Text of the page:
Kierkegaard

“Soren Kierkegaard (1813-1855) also reacted against the abstractness of Hegel’s dialectical march of ideas in the unfolding of the Absolute Spirit because it leaves out the concrete dynamics of personal and individual existence. For Kierkegaard what is actual and particular is more important than universal concepts and abstractions. Passionately Christian, Kierkegaard was contemptuous of organized religion and of the tendency to use doctrines to blunt our awareness of how we are making decisions about our personal existence. He attacks any kind of rationalism (i.e. exclusive dependence on sense observation or reasoning in rejection of belief or faith) and he tries to justify a new commitment or ‘leap of faith’ in which passion and feeling have as much importance as reason and in which the inward and personal life of human beings is recognized as the source of meaning and value. He tried to convey this by indirect communication, for instance in writings under pseudonyms, like Fear and Trembling by Johannes de Silentio. For Kierkegaard genuine choice has to be undetermined in order to be free. This means that it is not enough to appeal to universal standards or criteria, because this would be a failure to take responsibility for our freedom of choice, thus letting ourselves be determined. As in the Knight of Faith’s suspension of the universality of the ethical (e.g. Kant’s categorical imperative, or the Ten Commandments of Hebrew law), choice has to be made out of doubt and uncertainty. For Kierkegaard this would finally have to be an affirmation of God’s incarnation in Jesus Christ, even if this seems absurd to the objectively reasoning intellect. In Either/Or Kierkegaard describes the three basic choices of a way of life: (1) aesthetic—pictured in Don Juan—in which one tries to escape boredom and pain by a relentless quest for pleasures, and which finally ends in the despair of being unable to take responsibility for the consequences of one’s actions or to accept oneself; (2) ethical—pictured in Judge William the Assessor—commitment to duty and obedience to the obligations of an objective morality, which also proves too difficult and unmeaningful and so ends in despair; (3) religious—acknowledging our mortality and sinfulness, the inability of objective ethics to give our lives meaning, and the dread of emptiness that motivates us to make the ‘leap of faith’, a decision to accept our dependence on God whose love becomes the secret of our lives” (Frederick Lawrence, Philosophers and Theologians, Boston College).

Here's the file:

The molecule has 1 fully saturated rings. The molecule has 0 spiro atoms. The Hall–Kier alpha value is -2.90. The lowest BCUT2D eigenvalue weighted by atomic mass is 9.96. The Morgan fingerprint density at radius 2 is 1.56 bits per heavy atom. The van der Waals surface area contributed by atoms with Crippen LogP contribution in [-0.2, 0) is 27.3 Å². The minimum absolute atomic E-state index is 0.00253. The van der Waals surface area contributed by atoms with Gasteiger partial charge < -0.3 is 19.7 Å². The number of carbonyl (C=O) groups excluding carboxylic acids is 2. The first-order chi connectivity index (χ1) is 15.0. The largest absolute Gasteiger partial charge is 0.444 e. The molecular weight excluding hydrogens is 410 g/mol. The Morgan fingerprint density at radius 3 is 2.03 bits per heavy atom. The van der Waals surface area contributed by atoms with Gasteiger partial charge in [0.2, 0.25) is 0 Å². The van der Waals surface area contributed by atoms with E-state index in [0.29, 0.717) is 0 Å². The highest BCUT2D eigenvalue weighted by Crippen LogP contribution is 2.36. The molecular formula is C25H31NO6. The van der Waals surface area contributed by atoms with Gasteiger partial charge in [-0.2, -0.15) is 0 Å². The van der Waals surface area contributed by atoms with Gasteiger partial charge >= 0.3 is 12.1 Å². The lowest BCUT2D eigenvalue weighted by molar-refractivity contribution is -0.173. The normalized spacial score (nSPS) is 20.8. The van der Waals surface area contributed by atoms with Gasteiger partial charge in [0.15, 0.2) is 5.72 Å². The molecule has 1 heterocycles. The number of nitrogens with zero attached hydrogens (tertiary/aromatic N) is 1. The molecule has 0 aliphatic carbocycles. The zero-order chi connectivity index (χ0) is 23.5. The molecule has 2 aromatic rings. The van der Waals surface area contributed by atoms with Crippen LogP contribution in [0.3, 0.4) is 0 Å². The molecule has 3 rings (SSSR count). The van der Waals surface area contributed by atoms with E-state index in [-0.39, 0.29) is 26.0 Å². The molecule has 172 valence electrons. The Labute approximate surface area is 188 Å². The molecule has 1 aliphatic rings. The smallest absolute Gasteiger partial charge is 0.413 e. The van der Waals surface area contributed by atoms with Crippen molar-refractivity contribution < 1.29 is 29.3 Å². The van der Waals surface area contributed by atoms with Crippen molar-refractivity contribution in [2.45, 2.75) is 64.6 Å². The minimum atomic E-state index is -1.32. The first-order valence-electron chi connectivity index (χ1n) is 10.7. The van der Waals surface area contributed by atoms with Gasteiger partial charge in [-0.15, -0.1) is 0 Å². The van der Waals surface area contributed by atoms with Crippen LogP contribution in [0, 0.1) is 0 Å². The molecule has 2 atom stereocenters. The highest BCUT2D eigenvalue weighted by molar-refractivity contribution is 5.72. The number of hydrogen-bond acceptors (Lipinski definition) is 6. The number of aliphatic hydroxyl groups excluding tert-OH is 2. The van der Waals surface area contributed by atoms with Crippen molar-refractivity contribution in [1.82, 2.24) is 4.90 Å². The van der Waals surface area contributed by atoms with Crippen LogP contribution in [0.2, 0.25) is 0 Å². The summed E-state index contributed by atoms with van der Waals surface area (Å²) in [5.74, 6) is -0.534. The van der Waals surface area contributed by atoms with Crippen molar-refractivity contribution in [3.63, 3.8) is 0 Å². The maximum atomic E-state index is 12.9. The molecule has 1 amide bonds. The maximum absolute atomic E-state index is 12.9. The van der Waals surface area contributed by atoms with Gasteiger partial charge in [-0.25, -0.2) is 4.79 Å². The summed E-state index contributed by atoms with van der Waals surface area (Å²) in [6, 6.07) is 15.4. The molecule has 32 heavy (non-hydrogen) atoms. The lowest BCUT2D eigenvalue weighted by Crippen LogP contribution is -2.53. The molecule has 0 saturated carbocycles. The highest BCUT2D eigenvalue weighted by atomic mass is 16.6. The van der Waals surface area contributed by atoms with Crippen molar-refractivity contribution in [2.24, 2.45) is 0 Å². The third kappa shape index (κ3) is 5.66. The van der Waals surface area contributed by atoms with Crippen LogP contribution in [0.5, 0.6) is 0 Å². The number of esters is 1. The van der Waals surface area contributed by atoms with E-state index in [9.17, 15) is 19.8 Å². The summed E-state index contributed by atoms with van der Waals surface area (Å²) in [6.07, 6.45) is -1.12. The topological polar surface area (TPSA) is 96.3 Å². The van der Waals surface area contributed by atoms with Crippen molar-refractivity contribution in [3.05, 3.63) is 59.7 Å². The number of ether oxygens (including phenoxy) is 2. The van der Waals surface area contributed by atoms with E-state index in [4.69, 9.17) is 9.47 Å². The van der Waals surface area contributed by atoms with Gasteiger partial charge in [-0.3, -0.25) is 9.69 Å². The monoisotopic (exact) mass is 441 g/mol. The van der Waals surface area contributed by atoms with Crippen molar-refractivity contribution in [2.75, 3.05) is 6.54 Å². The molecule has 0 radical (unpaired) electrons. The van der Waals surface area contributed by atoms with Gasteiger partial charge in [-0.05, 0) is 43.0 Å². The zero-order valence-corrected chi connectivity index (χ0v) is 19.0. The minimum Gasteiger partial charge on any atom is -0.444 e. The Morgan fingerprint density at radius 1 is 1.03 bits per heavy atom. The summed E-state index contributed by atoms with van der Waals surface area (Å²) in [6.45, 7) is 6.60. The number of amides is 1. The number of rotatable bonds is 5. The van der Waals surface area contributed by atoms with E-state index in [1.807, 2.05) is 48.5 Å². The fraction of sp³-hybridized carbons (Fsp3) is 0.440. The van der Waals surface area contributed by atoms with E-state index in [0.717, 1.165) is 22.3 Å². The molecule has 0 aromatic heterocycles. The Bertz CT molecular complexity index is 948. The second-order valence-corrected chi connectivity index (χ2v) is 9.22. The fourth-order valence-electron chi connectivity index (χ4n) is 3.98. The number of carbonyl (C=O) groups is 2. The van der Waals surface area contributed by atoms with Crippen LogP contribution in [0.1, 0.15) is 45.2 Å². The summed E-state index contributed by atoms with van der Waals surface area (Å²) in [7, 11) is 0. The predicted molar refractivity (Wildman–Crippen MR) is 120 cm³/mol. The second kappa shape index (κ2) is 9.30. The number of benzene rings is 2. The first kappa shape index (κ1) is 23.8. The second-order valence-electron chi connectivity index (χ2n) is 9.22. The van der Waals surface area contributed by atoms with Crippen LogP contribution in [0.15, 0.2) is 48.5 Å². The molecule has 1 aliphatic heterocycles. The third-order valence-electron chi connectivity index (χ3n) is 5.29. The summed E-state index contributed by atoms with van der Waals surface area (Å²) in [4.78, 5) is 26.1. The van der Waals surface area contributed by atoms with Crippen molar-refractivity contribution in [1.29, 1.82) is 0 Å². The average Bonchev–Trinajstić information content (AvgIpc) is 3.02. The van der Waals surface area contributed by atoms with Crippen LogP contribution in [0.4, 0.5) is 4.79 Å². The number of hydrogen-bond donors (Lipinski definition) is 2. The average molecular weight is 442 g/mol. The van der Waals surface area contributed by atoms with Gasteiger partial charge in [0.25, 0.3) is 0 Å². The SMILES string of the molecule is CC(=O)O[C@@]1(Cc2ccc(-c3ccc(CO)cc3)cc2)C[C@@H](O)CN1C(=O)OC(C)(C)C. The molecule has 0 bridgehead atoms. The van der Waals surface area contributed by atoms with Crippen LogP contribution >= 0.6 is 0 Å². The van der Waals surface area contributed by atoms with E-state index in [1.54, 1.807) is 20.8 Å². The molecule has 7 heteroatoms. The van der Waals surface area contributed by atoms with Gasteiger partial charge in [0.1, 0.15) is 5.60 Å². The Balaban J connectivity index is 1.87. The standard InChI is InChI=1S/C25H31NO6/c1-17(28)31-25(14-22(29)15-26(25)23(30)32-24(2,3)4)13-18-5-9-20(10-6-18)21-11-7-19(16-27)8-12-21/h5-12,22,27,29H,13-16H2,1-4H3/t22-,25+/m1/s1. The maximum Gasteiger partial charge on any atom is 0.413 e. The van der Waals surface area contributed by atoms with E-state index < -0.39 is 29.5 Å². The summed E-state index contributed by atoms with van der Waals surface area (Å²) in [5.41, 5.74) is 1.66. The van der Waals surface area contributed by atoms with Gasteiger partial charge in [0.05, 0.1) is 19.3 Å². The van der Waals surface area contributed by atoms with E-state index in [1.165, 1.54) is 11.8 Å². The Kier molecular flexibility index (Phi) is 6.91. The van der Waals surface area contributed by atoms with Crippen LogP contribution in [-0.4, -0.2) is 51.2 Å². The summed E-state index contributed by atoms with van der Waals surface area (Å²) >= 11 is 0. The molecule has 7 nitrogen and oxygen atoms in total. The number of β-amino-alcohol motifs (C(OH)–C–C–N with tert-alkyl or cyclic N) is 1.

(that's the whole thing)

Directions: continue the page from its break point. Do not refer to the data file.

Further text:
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This entry was posted in Existentialism, Kierkegaard, Philosophers and Theologians, philosophy, Philosophy Class Archive, The Self. Bookmark the permalink.

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